COMET CEMETERY MEMORIALS IN TOLMIE STREET
Through an action of the Comet School of Arts Inc., these informative memorial plaques were gifted to the Comet community in 2009 by the Central Highlands Regional Council. The standing frame was made by local farmers Neek Morawitz and Avanell Morawitz, from the discarded superstructure of the 1914 steel rail bridge over the Comet River. You will notice that this distinctive steel is incorporated in many of Comet’s information stands. This steel was manufactured in Scotland.
BURIALS AT COMETVILLE, COMET, COMET RIVER AND COMET DOWNS
You will also notice as you read the memorial plaques the names of persons buried at Cometville, Comet, Comet River and Comet Downs. The list covers interments in both the old and new town cemeteries, Comet Downs and Campbell’s Inn on the Comet River. Sometimes, Comet was referred to as Comet River making the list a little confusing. There are eight burials at Comet Downs.
WILLOUGHBY HANNAM SURVEYS CEMETERY IN JUNE 1878
This cemetery, along with the rest of Cometville, was surveyed in June 1878 by Railway Surveyor, Willoughby Hannam. We are not sure when folk were first interred in this cemetery as the old cemetery in Shakespeare Street was still in use at this time.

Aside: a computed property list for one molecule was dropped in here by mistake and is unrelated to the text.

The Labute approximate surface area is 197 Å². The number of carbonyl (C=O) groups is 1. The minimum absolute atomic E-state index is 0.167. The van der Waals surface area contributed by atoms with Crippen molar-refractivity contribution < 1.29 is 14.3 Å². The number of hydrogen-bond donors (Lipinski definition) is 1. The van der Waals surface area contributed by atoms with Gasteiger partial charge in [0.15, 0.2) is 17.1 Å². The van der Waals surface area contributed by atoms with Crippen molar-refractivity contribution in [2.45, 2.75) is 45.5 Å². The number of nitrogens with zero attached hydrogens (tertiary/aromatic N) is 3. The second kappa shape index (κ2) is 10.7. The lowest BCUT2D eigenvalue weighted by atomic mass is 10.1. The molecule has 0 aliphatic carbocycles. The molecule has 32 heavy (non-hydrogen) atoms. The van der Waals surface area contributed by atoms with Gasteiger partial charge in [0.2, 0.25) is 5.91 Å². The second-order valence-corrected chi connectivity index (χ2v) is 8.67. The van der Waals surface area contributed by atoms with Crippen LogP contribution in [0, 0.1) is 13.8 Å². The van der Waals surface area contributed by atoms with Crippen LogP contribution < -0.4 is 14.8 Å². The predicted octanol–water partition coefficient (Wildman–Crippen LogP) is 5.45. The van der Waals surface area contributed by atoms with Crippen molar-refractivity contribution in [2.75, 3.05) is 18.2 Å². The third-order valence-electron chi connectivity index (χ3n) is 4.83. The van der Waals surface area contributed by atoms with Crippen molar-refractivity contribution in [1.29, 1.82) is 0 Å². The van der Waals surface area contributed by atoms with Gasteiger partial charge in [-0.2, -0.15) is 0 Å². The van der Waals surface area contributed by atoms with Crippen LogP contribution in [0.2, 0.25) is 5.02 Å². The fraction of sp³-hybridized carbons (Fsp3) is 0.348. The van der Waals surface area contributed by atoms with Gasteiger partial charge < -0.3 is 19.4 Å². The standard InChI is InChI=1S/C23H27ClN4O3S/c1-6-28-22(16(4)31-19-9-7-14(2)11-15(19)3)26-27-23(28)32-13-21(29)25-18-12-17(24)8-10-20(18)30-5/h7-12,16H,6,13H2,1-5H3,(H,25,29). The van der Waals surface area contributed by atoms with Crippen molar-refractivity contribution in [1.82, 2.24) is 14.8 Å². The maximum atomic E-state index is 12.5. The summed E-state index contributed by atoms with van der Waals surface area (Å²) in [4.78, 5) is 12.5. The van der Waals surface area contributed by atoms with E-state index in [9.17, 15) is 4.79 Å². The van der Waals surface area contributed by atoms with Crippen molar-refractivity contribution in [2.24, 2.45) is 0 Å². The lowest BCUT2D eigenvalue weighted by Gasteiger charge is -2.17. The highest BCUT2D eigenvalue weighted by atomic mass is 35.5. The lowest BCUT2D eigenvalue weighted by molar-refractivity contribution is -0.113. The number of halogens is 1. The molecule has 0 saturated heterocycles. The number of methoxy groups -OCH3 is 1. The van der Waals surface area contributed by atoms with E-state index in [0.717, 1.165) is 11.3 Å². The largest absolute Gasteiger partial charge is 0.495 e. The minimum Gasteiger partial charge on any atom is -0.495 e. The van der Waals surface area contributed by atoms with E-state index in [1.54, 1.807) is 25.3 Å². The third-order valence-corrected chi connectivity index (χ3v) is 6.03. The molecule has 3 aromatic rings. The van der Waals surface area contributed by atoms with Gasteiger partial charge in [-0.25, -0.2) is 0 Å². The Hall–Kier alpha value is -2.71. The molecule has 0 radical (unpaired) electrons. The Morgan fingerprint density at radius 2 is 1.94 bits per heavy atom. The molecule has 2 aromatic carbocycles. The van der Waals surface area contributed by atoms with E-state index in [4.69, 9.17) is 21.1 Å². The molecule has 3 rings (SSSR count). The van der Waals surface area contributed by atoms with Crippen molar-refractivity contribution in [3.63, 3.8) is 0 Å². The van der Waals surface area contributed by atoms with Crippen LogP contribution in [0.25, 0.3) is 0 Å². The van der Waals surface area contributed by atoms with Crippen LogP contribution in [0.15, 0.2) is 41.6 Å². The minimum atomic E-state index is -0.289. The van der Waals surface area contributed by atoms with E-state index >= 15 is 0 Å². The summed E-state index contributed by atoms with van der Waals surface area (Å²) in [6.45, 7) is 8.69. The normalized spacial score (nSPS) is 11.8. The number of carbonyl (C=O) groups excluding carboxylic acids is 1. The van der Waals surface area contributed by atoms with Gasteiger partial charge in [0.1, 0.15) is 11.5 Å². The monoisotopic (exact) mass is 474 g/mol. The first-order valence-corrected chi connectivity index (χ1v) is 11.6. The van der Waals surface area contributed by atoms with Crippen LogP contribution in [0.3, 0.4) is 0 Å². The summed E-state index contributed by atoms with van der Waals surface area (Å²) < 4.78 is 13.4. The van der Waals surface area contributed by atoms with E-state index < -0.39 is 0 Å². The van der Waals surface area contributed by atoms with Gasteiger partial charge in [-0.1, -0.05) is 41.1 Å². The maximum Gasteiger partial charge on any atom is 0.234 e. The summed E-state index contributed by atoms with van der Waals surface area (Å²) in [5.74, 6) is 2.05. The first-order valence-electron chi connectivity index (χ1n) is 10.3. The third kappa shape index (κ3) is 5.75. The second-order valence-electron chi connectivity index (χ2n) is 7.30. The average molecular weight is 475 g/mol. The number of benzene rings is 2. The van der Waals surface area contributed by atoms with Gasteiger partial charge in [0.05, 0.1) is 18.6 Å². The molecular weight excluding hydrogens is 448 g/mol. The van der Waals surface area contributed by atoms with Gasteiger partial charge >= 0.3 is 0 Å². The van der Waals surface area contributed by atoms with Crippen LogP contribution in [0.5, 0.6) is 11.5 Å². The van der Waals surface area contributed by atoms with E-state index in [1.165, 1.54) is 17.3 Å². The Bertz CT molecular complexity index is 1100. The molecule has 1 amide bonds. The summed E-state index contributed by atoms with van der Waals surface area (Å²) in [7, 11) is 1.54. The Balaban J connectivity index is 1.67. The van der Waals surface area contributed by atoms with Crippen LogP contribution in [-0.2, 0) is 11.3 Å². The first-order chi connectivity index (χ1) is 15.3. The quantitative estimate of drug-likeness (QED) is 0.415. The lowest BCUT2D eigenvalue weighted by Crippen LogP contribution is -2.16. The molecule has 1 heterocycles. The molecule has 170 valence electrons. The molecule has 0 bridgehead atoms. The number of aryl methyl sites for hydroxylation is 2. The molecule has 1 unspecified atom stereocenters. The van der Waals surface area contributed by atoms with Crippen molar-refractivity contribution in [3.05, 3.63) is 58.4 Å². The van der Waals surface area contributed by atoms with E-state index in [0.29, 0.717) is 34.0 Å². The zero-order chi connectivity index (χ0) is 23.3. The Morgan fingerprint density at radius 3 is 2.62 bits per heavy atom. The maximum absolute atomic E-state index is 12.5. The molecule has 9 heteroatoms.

GREAT NORTHERN RAILWAY
The railway had a forward workers camp at Cometville as early as August 1877 with the railway line officially reaching the town on the 1st March 1878. The rail line was known as the Great Northern Railway even though it was heading westward to Longreach.
Chief Railway Engineer Robert Ballard and his workers had to construct three timber bridges to span the Comet River and its two anabranches. This work held the working men and their families here at Cometville for eighteen months.
COMETVILLE: A BUSY TOWN
By February 1878, the town had a bustling population of approximately 1500 people. With shops, hotels, a school with seventy pupils and a billiard room. Auctioneers conducted weekly stock sales. There was a police presence and a court of petty sessions was held monthly in one of the eleven hotels. A courthouse was built later that year. The town also had a railway doctor, chemist and receiving and forwarding agents. Bullock and horse teams were bringing in loads of wool and carrying out goods to the station properties on their return journeys. All together it was lively town. Added to this, mobs of sheep were trucked out by rail to Rockhampton.
WATER: A VERY PRECIOUS COMMODITY
Just imagine: 1500 people, men, women and children, their animals, plus the bullocks and horses belonging to the teamsters, depending on the water holes in the Comet River for their water. Not a good situation.
Railway Engineer Robert Ballard had sunk a well in the riverbed, to the west of the town, to water his steam locomotives. The water was lifted by a steam driven pump and transferred to tanks beside the railway line.
TOWN DESPERATE FOR SUFFICIENT CLEAN WATER
In the summer of 1878, the water situation was so bad that the community sought permission from Robert Ballard to access the water from these tanks.